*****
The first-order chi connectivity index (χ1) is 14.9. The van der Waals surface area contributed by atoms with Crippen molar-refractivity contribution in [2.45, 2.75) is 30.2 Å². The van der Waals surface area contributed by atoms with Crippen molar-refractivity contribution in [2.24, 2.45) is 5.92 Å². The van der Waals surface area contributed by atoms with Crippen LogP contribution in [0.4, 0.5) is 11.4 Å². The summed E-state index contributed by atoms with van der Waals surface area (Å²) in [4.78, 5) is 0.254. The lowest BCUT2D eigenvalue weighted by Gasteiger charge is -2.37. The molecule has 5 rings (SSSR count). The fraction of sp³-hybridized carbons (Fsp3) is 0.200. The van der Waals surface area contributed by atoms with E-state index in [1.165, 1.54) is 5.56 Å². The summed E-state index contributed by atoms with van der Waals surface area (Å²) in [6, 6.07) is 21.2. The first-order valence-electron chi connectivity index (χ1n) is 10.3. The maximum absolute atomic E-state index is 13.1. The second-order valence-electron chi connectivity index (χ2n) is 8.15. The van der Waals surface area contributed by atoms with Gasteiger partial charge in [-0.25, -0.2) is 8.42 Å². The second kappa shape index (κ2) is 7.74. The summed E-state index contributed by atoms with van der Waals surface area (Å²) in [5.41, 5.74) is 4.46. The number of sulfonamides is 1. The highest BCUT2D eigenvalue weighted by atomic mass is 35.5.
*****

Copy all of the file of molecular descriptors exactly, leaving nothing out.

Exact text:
The first-order chi connectivity index (χ1) is 14.9. The van der Waals surface area contributed by atoms with Crippen molar-refractivity contribution in [2.45, 2.75) is 30.2 Å². The van der Waals surface area contributed by atoms with Crippen molar-refractivity contribution in [2.24, 2.45) is 5.92 Å². The van der Waals surface area contributed by atoms with Crippen LogP contribution in [0.4, 0.5) is 11.4 Å². The summed E-state index contributed by atoms with van der Waals surface area (Å²) in [4.78, 5) is 0.254. The lowest BCUT2D eigenvalue weighted by Gasteiger charge is -2.37. The molecule has 5 rings (SSSR count). The fraction of sp³-hybridized carbons (Fsp3) is 0.200. The van der Waals surface area contributed by atoms with E-state index in [1.165, 1.54) is 5.56 Å². The summed E-state index contributed by atoms with van der Waals surface area (Å²) in [6, 6.07) is 21.2. The first-order valence-electron chi connectivity index (χ1n) is 10.3. The maximum absolute atomic E-state index is 13.1. The second-order valence-electron chi connectivity index (χ2n) is 8.15. The van der Waals surface area contributed by atoms with Gasteiger partial charge in [-0.25, -0.2) is 8.42 Å². The second kappa shape index (κ2) is 7.74. The summed E-state index contributed by atoms with van der Waals surface area (Å²) in [5.41, 5.74) is 4.46. The number of sulfonamides is 1. The highest BCUT2D eigenvalue weighted by atomic mass is 35.5.